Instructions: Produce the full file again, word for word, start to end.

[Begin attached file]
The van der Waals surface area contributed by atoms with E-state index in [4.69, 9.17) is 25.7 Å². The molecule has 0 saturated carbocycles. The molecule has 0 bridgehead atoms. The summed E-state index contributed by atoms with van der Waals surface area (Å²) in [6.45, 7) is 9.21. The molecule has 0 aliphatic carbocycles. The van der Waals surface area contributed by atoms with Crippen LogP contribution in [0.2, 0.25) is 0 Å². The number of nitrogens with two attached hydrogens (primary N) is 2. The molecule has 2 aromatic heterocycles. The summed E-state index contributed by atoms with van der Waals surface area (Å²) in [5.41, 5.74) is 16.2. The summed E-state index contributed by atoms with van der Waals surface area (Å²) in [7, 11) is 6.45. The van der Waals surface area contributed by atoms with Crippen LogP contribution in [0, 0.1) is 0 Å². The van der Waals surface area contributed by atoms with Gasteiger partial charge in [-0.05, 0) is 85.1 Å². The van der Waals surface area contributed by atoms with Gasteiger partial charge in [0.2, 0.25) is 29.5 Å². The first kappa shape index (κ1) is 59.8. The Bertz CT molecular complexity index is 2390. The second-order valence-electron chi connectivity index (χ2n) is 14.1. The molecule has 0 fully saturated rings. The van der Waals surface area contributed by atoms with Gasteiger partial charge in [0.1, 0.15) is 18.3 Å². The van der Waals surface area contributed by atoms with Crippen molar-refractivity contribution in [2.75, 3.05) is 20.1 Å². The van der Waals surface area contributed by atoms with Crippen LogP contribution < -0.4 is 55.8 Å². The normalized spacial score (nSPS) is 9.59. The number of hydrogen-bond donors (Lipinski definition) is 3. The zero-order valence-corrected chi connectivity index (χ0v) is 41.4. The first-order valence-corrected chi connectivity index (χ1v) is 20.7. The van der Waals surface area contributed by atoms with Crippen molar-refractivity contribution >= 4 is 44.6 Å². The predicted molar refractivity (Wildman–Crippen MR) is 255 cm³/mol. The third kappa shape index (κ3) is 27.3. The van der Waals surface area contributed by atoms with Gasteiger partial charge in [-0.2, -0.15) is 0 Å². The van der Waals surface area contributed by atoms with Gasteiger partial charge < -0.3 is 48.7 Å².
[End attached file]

The van der Waals surface area contributed by atoms with E-state index in [4.69, 9.17) is 25.7 Å². The molecule has 0 saturated carbocycles. The molecule has 0 bridgehead atoms. The summed E-state index contributed by atoms with van der Waals surface area (Å²) in [6.45, 7) is 9.21. The molecule has 0 aliphatic carbocycles. The van der Waals surface area contributed by atoms with Crippen LogP contribution in [0.2, 0.25) is 0 Å². The number of nitrogens with two attached hydrogens (primary N) is 2. The molecule has 2 aromatic heterocycles. The summed E-state index contributed by atoms with van der Waals surface area (Å²) in [5.41, 5.74) is 16.2. The summed E-state index contributed by atoms with van der Waals surface area (Å²) in [7, 11) is 6.45. The van der Waals surface area contributed by atoms with Crippen LogP contribution in [0, 0.1) is 0 Å². The van der Waals surface area contributed by atoms with Gasteiger partial charge in [-0.05, 0) is 85.1 Å². The van der Waals surface area contributed by atoms with Gasteiger partial charge in [0.2, 0.25) is 29.5 Å². The first kappa shape index (κ1) is 59.8. The Bertz CT molecular complexity index is 2390. The second-order valence-electron chi connectivity index (χ2n) is 14.1. The molecule has 0 fully saturated rings. The van der Waals surface area contributed by atoms with Gasteiger partial charge in [0.1, 0.15) is 18.3 Å². The van der Waals surface area contributed by atoms with Crippen molar-refractivity contribution in [2.75, 3.05) is 20.1 Å². The van der Waals surface area contributed by atoms with Crippen LogP contribution < -0.4 is 55.8 Å². The normalized spacial score (nSPS) is 9.59. The number of hydrogen-bond donors (Lipinski definition) is 3. The zero-order valence-corrected chi connectivity index (χ0v) is 41.4. The first-order valence-corrected chi connectivity index (χ1v) is 20.7. The van der Waals surface area contributed by atoms with Crippen molar-refractivity contribution >= 4 is 44.6 Å². The predicted molar refractivity (Wildman–Crippen MR) is 255 cm³/mol. The third kappa shape index (κ3) is 27.3. The van der Waals surface area contributed by atoms with Gasteiger partial charge in [-0.2, -0.15) is 0 Å². The van der Waals surface area contributed by atoms with Gasteiger partial charge < -0.3 is 48.7 Å².